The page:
I started my working life with, like many before and after, no prospect of any work. I was lucky enough to come away from college with a First, so the college was encouraging me to do a higher degree. I never really figured out why. I was tired of education, so I left and got a job as an AV technician in the business studies department at a large technical college. Mainly, I was just servicing office and language equipment. This was in the early days of personal computers (just before the IBM PC came out). However, we had a minicomputer and a few primitive 8-bit micros (Apples, Commodores, a BBC micro and so on). I was interested, so went on a day-release Electronics course and set about learning about computers and programming in my spare time. I wrote a few programs at this time, including a terminal emulator for the BBC. My plan was to use it as a minicomputer terminal instead of the relatively expensive ones we were buying at the time.
My big break in programming came when I got a job writing educational software for ILEA (an education authority). Initially, we worked 8-bit RM machines as used in ILEA at the time. These had 8" floppies, Z80 CPUs and a massive 56 K of memory! Later, we migrated to 16-bit PC clones, based on Intel 80186 CPUs. I specialised in system level software and wrote graphics libraries and various utilites in Pascal, BCPL, Assembler and, later, C. I also started a project into computer technology and music in education. I built a MIDI hardware interface for the RM PC and wrote a few pieces of MIDI software. It didn't go anywhere because, at the time, it cost too much money to build. Life was fairly easy, if a little tedious. I worked in education for a couple of years and then left for the City during the Big Bang in the late '80s.
My first job in the City was working for Reuters on Workstation Software Environments in C and Windows (1/286/386). It was all much more exciting. If you have ever seen TV reports in the City with analysts standing in front of screens with flashing numbers, that is the kind of thing I worked on. I have my doubts now that the software I wrote was really necessary, but it was good for me as it got me into the fundamentals of handling real-time financial data. I also learnt lots of other things like Unix, Smalltalk, networks and so on. This was the time when I really started to get interested in software design.
A few companies and a divorce later, I was doing software architecture, building big systems and fairly enjoying myself. I have been interested in software design and architecture for a long time. A lot of it is actually plain, old-fashioned analysis, but you get to invent things too. There is a joy to inventing a new algorithm or finding a better way of doing something that is really hard to describe. When you are dealing with the bigger systems, it helps to be able to hold lots of things in the mind at once. I joined Telerate/Dow Jones in the mid '90's and worked on financial workstations again (just like Reuters). In fact, most of the people I worked with there were my ex-Reuters colleagues from ten years before. The stuff we designed and built is still some of the most advanced front-office software on the market and that is five years ago now.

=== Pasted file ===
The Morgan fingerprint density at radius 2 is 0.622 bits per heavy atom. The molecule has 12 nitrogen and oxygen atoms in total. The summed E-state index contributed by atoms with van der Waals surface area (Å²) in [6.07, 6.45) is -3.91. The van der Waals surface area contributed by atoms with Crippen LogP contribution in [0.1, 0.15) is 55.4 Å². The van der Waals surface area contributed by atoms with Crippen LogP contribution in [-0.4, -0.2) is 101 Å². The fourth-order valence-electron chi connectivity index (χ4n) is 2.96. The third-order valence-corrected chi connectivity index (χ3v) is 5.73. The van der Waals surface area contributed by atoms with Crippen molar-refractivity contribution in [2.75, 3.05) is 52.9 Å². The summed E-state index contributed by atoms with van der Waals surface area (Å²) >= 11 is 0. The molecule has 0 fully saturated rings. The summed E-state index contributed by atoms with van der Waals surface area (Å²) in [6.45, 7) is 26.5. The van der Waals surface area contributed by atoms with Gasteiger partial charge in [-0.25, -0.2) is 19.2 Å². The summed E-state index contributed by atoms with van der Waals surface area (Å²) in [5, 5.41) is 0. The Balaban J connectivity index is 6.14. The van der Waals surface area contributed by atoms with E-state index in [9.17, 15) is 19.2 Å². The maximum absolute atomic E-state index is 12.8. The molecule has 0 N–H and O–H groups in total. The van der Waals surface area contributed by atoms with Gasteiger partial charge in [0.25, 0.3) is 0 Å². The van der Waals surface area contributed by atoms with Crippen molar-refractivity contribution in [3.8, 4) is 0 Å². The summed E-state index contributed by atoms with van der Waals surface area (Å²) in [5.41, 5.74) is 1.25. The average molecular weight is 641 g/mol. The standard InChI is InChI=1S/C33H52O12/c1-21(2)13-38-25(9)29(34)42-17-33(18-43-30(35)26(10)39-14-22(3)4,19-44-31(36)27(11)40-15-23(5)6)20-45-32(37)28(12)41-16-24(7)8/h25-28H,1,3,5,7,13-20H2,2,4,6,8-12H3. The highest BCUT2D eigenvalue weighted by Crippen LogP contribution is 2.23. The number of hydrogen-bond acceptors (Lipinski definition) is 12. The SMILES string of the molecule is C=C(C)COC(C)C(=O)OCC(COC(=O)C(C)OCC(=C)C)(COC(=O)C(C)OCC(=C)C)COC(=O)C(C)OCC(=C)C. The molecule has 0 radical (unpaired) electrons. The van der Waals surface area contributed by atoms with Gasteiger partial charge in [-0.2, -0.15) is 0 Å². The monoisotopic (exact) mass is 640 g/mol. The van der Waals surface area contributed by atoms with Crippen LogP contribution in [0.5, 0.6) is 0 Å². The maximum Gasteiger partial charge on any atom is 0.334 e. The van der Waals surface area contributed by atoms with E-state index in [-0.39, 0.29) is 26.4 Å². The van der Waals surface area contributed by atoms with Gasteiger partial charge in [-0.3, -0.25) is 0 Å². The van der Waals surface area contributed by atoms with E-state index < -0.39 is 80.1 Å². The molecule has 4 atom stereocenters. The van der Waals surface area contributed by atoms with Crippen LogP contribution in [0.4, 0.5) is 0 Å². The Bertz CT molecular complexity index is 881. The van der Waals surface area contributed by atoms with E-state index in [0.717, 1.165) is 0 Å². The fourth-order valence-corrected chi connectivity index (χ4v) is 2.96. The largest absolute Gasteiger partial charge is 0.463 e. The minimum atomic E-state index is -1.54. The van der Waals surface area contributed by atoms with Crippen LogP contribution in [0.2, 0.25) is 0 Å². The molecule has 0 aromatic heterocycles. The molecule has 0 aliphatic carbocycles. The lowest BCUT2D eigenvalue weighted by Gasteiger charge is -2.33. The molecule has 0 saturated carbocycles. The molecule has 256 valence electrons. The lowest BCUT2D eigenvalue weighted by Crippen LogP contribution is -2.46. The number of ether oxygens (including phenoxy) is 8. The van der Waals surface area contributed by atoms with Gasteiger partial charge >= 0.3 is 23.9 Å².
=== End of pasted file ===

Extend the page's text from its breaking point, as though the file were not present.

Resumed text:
After Dow Jones, I was a bit fed up of the whole big company thing, so I set up a small company with a couple of friends and designed and built some middleware (if you don't know, don't ask, it's not that interesting) called The Press. It worked really well, but we just didn't have the resources to market and sell it. We finished up selling the whole shebang to a big American outfit called Primark as their strategic infrastructure software. Later, Primark were acquired by Thomson. I was tied to them for a couple of years. After a while, I left and started up another small company. We designed and built a number of products including a mail archiving tool called ArtiSan which we sold to a large US company. After a few years, we decided to fold the company.
I now work on ultra low latency software for a major international news provider. The idea is to get embargoed news stories and alerts to people in the shortest time possible. This involves designing and developing ultra fast software solutions.
Music for me is a relaxation, though I do take it quite seriously. If I didn't, I probably wouldn't find it relaxing at all.